Thursday, November 30, 2006

Income-Based Tie-Breaker

Danny Westneat suggests an idea that I and many others have been talking about --- the income-based tie breaker for enrollment to desirable schools. Read Seeing our way to diversity. He also discusses some of the arguments in favor of the race-based tiebreaker, while his colleague presents the opposing viewpoint: There's no compelling reason to manage race in schools.


Melissa Westbrook said...

You could use an income tie-breaker. It had been suggested 3 Boards ago but got shot down as racism by the-then one AA Board member.

I'm not sure which way the Supreme Court will go with this when they hear opening arguments today (or Monday). On the one hand, they did uphold its use at Michigan and the district has the fact that it was used evenly, helping minoritites in some cases and whites in another. But this court skews right so I find it doubtful that it will be upheld.

The real issue is transportation. If the district were to choose to keep an open enrollment policy for high school (as they should) but say that they can't afford yellow bus transportation (sending all kids on Metro), it WILL change the face of who goes where. Bruce Ramsey forgets that point because the district provides yellow bus transportation.

I live 2 blocks from Roosevelt and I remember Roosevelt kids coming down to a couple of Board meetings to protest Metro buses because they knew that many kids would have to take 2 buses and change downtown and it would be too difficult. One thing they didn't realize for the future (and this would probably affect Franklin as well) is that once the light rail stations are built, kids from the south end, at least, could access Roosevelt and Franklin fairly easily.

The district is moving to make the high schools equally rigorous and attractive. The problem is we don't have cookie-cutter high schools and we the variety of programming, it's important to let kids go where the programs interest them most.

Anonymous said...

So how would an income tie breaker work? Would people who wanted to go to the high school that was closest to them have priority over the income tie breaker?

Beth Bakeman said...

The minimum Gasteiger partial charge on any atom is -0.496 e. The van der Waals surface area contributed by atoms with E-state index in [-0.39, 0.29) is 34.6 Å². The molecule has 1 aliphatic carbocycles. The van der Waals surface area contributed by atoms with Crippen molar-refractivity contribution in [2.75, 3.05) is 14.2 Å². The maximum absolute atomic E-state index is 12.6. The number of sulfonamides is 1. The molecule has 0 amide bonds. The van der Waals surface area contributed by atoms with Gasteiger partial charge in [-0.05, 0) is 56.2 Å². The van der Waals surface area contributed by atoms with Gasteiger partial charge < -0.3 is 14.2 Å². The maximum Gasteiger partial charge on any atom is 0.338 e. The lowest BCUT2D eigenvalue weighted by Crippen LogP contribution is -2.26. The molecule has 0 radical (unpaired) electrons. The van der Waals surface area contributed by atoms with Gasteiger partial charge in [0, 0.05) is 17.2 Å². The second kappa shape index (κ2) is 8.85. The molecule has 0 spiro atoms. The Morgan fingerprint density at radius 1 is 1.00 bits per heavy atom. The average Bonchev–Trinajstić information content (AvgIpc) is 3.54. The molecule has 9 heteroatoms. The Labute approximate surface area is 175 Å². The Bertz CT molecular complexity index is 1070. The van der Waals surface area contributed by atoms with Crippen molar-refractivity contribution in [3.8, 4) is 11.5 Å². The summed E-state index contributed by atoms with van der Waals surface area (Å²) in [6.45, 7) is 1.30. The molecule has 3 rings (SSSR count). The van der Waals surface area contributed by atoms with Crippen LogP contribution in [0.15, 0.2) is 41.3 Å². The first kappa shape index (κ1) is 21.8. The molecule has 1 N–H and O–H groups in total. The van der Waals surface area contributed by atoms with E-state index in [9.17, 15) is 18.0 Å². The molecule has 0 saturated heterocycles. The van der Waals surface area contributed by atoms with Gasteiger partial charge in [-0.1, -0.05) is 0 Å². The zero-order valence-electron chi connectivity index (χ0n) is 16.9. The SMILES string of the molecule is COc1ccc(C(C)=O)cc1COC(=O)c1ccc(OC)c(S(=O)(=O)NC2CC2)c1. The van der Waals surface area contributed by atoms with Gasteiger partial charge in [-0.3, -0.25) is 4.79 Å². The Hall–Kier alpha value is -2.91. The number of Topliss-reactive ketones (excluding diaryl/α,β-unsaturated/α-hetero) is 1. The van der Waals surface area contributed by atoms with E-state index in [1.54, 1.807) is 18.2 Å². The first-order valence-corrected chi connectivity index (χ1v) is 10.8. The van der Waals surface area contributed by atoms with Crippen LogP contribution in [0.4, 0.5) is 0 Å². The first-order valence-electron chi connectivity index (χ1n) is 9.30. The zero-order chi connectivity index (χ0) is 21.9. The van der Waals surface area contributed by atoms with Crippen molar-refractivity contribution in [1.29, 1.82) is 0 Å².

I think there are different possibilities for setting up an income-based tie-breaker so that it works well and is fair. It would definitely take further discussion.

I realize that people who buy a house near a good school feel (and in my belief rightly so) they should be able to send their children there.

But on the other hand, parents of children who can't afford to live in those neighborhoods should also be given a chance to send their children there.

The current discussion about PTSA fundraising is connected to this issue. The schools in this district are not of equal quality, and that inequity is increased by the PTSA fundraising that allows for additional staff, enrichment activities and smaller class sizes.

Currently, there are families who can't afford to live in neighborhoods with schools that are perceived to be better who would like to send their children there, but are unable to get in. They also can't do the kinds of fundraising that would add teachers or reduce classes for their neighborhood schools.

From my perspective, that's immoral. We are perpetuating inequity.

When the race-based tie-breaker was in place, one of the women who runs a daycare where my daughter went in the Mt. Baker neighborhood used to drive her children to John Hay (in Magnolia) every day. She wanted her children to attend a high quality school, she liked what she found at John Hay, and she arranged her life to do whatever was necessary to make it possible for her children to attend.

If her children were just starting school now, that wouldn't be possible.

Melissa Westbrook said...

To answer Anonymous' question;
It would depend on the order of the tiebreakers. Sibling has always been first. If they used distance, it would work for those closest to the school. If that was followed by income (between two people who live equally close), then the student from the lower income family would get in. I think if they used income before distance, you'd get A LOT of angry people especially for places like Ballard, Garfield, Roosevelt.

Charlie Mas said...

I think we need to examine
"schools that are perceived to be better" and measure the benefit of attending such a school.

To what extent is the perception of the school based on results that are driven by the school's demographics? Say, for example, that school A has a low concentration of poverty and high concentration of White students. Both of these factors have high correlation with test scores and discipline rates, so we might expect this school to have high test scores and low discipline rates. The question, then, is the individual achievement of minority students from low-income households better at these schools than it is at other schools? In short, how much does the child sitting next to yours impact your child's performance? Does it matter at all? Does it not matter until some tipping point?

I have no pre-conceived ideas of what the answers might be. There are certainly people on both sides of the debate. John Stanford says that minority children don't need to sit next to White children to learn. Don Alexander, however, might say that schools don't get resources unless there are enough White children there. I see the general trend all around the country, and I see Maple Elementary in my neighborhood.

It seems likely that schools that get a lot of students from low-income households would know better how to teach them - if they are to be taught any differently. But if that were true, then wouldn't their achievement be as high as students from affluent households?

I don't have answers, but I think we need some data to inform this discussion. Do these schools that are perceived to be better actually do a better job of closing the gap?